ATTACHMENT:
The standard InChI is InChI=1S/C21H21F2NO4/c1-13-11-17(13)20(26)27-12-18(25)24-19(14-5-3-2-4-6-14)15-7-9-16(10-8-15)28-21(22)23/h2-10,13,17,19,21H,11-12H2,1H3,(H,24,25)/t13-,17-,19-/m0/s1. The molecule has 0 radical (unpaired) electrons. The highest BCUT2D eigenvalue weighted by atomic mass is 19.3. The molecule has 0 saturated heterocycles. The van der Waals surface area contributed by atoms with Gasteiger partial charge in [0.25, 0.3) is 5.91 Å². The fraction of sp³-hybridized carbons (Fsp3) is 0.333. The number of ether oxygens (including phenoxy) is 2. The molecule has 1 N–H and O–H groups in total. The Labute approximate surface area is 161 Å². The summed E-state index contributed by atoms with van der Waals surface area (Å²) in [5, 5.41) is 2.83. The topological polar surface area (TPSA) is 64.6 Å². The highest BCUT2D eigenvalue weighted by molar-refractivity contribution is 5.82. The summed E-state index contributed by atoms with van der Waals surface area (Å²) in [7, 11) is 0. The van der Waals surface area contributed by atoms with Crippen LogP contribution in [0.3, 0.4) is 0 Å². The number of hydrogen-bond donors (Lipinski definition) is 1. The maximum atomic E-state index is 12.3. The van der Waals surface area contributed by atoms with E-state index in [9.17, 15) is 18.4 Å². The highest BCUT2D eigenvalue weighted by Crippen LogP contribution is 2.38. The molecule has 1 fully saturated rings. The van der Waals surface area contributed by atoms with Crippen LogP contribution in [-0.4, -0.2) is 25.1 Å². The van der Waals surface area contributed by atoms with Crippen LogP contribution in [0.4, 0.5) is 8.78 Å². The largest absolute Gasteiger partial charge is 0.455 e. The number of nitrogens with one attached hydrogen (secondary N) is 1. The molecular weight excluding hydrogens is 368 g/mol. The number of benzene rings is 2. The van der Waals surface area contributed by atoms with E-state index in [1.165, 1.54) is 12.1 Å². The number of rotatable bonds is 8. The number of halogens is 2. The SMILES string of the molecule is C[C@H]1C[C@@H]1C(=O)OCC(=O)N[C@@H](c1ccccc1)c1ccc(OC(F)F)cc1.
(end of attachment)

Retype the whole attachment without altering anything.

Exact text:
The standard InChI is InChI=1S/C21H21F2NO4/c1-13-11-17(13)20(26)27-12-18(25)24-19(14-5-3-2-4-6-14)15-7-9-16(10-8-15)28-21(22)23/h2-10,13,17,19,21H,11-12H2,1H3,(H,24,25)/t13-,17-,19-/m0/s1. The molecule has 0 radical (unpaired) electrons. The highest BCUT2D eigenvalue weighted by atomic mass is 19.3. The molecule has 0 saturated heterocycles. The van der Waals surface area contributed by atoms with Gasteiger partial charge in [0.25, 0.3) is 5.91 Å². The fraction of sp³-hybridized carbons (Fsp3) is 0.333. The number of ether oxygens (including phenoxy) is 2. The molecule has 1 N–H and O–H groups in total. The Labute approximate surface area is 161 Å². The summed E-state index contributed by atoms with van der Waals surface area (Å²) in [5, 5.41) is 2.83. The topological polar surface area (TPSA) is 64.6 Å². The highest BCUT2D eigenvalue weighted by molar-refractivity contribution is 5.82. The summed E-state index contributed by atoms with van der Waals surface area (Å²) in [7, 11) is 0. The van der Waals surface area contributed by atoms with Crippen LogP contribution in [0.3, 0.4) is 0 Å². The number of hydrogen-bond donors (Lipinski definition) is 1. The maximum atomic E-state index is 12.3. The van der Waals surface area contributed by atoms with E-state index in [9.17, 15) is 18.4 Å². The highest BCUT2D eigenvalue weighted by Crippen LogP contribution is 2.38. The molecule has 1 fully saturated rings. The van der Waals surface area contributed by atoms with Crippen LogP contribution in [-0.4, -0.2) is 25.1 Å². The van der Waals surface area contributed by atoms with Crippen LogP contribution in [0.4, 0.5) is 8.78 Å². The largest absolute Gasteiger partial charge is 0.455 e. The number of nitrogens with one attached hydrogen (secondary N) is 1. The molecular weight excluding hydrogens is 368 g/mol. The number of benzene rings is 2. The van der Waals surface area contributed by atoms with E-state index in [1.165, 1.54) is 12.1 Å². The number of rotatable bonds is 8. The number of halogens is 2. The SMILES string of the molecule is C[C@H]1C[C@@H]1C(=O)OCC(=O)N[C@@H](c1ccccc1)c1ccc(OC(F)F)cc1.